May I present to you the 2012 All-Injured All-Stars?

National League

Howard


Howard


1B: Ryan Howard, Philadelphia Phillies: Howard finally made his 2012 debut just before the All-Star break after he ruptured his Achilles tendon in his last at-bat of last year's playoffs. Complications following an infection slowed his recovery. The Phillies are hoping for offensive contributions from Howard -- and he has delivered a couple of hits -- but since his return, the team has yet to earn a victory. Howard is still not a daily player as he is easing back into the lineup, and even he acknowledges his leg is not likely to return to 100 percent until next year.

Utley


Utley


2B: Chase Utley, Philadelphia Phillies: Like his fellow infielder on this roster, Utley started the season on the DL and only recently returned to action. Working through chronic patellofemoral pain (pain under the kneecap), Utley underwent an intensive, focused rehabilitation program to be able to get back to baseball. It was slow and deliberate, but how long he will be able to hold up once he is playing on a regular basis is unknown. The Phillies like what they see so far; a couple of home runs, a few RBIs and, most importantly, no setbacks. If only that can last.



Tulowitzki


Tulowitzki


SS: Troy Tulowitzki, Colorado Rockies: Tulowitzki was bothered intermittently by groin pain this season, but a setback during a rehab assignment led to eventual surgery to debride scar tissue from around a nerve. Tulowitzki was projected to be out approximately 6-8 weeks following the procedure, which translates to an August return. Until he resumes baseball activities, it will be difficult to assess how close he is to seeing any game action.

Zimmerman


Zimmerman


3B: Ryan Zimmerman, Washington Nationals: Zimmerman has certainly been playing like an All-Star ever since receiving his latest cortisone injection in his right shoulder. The big question on everyone's mind is whether it will last. Zimmerman initially had trouble with the shoulder in April, which ultimately landed him on the DL. Even after the time off, Zimmerman continued to have discomfort and it showed at the plate. In June, there was discussion about a cortisone shot or even another DL stint. The shot seems to have done the trick, though, and hopefully when post-All-Star play resumes, Zimmerman's shoulder will still be feeling good.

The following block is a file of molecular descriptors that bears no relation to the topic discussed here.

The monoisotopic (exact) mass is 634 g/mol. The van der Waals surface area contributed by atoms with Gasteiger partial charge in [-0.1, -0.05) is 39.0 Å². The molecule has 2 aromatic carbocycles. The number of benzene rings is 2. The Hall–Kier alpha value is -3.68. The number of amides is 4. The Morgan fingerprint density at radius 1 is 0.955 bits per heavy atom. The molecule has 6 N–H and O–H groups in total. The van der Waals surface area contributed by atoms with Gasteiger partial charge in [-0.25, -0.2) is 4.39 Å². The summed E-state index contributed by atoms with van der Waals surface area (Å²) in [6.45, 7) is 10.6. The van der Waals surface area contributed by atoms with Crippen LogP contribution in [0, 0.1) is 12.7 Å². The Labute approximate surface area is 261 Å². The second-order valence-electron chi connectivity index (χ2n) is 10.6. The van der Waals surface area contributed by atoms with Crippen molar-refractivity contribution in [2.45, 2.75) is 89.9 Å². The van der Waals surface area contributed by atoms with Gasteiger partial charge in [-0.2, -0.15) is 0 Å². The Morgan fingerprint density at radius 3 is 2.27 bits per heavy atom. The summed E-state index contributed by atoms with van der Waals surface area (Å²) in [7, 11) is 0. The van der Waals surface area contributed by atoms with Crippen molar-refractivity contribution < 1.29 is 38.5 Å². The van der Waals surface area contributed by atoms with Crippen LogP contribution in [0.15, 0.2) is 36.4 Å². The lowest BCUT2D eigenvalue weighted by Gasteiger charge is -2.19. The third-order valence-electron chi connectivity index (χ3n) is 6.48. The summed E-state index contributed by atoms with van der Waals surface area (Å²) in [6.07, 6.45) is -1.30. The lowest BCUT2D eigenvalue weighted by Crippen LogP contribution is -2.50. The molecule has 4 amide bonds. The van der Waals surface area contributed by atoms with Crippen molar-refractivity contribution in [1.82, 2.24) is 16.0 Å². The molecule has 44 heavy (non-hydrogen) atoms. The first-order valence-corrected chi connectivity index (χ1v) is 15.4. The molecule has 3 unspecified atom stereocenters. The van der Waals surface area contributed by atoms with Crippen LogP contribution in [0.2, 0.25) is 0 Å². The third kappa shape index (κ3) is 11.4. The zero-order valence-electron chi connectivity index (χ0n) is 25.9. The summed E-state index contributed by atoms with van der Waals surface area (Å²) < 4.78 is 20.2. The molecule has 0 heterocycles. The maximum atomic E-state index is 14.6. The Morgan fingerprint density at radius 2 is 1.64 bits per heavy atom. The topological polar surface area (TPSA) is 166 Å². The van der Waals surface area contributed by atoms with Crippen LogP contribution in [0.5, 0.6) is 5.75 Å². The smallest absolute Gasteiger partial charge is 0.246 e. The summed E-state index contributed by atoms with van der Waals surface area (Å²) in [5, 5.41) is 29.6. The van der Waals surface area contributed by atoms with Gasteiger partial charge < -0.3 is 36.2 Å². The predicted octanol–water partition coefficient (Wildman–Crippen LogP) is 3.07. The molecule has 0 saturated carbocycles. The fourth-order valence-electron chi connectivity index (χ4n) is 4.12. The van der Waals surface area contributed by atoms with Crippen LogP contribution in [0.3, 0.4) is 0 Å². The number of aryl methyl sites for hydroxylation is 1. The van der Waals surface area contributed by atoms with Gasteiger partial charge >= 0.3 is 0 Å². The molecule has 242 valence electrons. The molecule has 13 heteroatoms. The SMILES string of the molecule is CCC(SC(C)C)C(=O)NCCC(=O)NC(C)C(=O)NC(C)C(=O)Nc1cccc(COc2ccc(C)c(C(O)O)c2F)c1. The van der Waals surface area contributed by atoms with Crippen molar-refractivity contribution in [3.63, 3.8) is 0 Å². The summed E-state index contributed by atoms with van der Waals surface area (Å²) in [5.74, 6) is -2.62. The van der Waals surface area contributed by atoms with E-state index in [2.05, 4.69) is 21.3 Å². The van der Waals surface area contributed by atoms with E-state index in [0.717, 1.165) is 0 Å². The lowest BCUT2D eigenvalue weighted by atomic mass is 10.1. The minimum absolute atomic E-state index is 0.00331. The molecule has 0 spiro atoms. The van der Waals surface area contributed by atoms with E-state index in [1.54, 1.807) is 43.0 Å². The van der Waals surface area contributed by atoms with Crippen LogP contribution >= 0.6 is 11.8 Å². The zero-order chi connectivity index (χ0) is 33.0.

Lucroy


Lucroy


C: Jonathan Lucroy, Milwaukee Brewers: Admittedly, this is a bit of a reach, but Lucroy was batting .345 when he went out with a broken hand in May and there was abundant chatter about his potential selection to the 2012 All-Star roster. Exhibit A from the Milwaukee Journal-Sentinel in May: "He has five homers and 29 RBIs in addition to his gaudy batting average, putting him in the conversation for an All-Star Game appearance." Who knows what might have been? Instead, Lucroy is working his way back toward a return. He has been throwing and running, and was recently cleared to start swinging a bat, putting him on pace to return in late July.



Kemp


Kemp


Lucroy


Stanton


Werth


Werth


OF: Jayson Werth, Washington Nationals; Giancarlo Stanton, Miami Marlins; Matt Kemp, Los Angeles Dodgers: Werth qualifies for the most dramatic injury after he broke his left wrist when his glove caught in the grass as he was attempting to make a sliding catch. To complicate matters, this was the same wrist on which Werth had undergone a prior surgical procedure in 2006. The initial timetable for Werth was projected at three months, but the good news is that he is expected to start swinging a bat sometime after the All-Star break. Let's see how his wrist tolerates those swings before thinking about upping his return date.

Stanton was a late scratch from both the All-Star Game and the Home Run Derby when he was removed from Saturday's game with soreness in his right knee. After undergoing surgery Sunday morning to remove loose bodies, it will be a few weeks before he is ready to return.

Kemp has missed more time this year than he has at any point thus far in his career because of a finicky hamstring strain. Known for his ability to play virtually every day over the past few years, Kemp was reluctantly forced onto the DL in the hope of preventing a more serious injury. He then had to return to the DL when the hamstring acted up in only his second game back. Kemp's timetable has been slower this time around and he was deliberately kept on a lengthier rehab assignment to force more situational running. Everything seems to be pointing to his return to the lineup this Friday when the Dodgers are back in action.

Carpenter


Carpenter


Halladay


Halladay